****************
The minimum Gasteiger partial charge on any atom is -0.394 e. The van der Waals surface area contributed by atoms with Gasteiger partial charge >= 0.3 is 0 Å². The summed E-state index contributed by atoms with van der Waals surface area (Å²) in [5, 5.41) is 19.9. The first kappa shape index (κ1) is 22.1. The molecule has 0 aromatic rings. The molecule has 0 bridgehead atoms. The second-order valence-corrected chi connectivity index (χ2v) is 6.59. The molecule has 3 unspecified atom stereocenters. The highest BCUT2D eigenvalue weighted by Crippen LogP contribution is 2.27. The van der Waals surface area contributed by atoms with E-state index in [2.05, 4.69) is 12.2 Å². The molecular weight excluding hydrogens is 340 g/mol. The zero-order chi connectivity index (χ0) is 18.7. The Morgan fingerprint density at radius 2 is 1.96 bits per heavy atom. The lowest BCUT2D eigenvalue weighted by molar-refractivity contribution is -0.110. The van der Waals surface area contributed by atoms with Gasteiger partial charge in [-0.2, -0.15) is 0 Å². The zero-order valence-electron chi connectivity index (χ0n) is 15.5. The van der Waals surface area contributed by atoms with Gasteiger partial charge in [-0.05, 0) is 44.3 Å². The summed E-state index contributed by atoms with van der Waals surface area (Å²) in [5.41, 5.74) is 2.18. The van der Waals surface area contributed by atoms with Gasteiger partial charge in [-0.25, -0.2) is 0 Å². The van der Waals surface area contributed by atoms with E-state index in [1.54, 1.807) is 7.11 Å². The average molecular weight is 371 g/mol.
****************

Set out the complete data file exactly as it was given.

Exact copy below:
The minimum Gasteiger partial charge on any atom is -0.394 e. The van der Waals surface area contributed by atoms with Gasteiger partial charge >= 0.3 is 0 Å². The summed E-state index contributed by atoms with van der Waals surface area (Å²) in [5, 5.41) is 19.9. The first kappa shape index (κ1) is 22.1. The molecule has 0 aromatic rings. The molecule has 0 bridgehead atoms. The second-order valence-corrected chi connectivity index (χ2v) is 6.59. The molecule has 3 unspecified atom stereocenters. The highest BCUT2D eigenvalue weighted by Crippen LogP contribution is 2.27. The van der Waals surface area contributed by atoms with E-state index in [2.05, 4.69) is 12.2 Å². The molecular weight excluding hydrogens is 340 g/mol. The zero-order chi connectivity index (χ0) is 18.7. The Morgan fingerprint density at radius 2 is 1.96 bits per heavy atom. The lowest BCUT2D eigenvalue weighted by molar-refractivity contribution is -0.110. The van der Waals surface area contributed by atoms with Gasteiger partial charge in [-0.2, -0.15) is 0 Å². The zero-order valence-electron chi connectivity index (χ0n) is 15.5. The van der Waals surface area contributed by atoms with Gasteiger partial charge in [-0.05, 0) is 44.3 Å². The summed E-state index contributed by atoms with van der Waals surface area (Å²) in [5.41, 5.74) is 2.18. The van der Waals surface area contributed by atoms with Gasteiger partial charge in [-0.25, -0.2) is 0 Å². The van der Waals surface area contributed by atoms with E-state index in [1.54, 1.807) is 7.11 Å². The average molecular weight is 371 g/mol.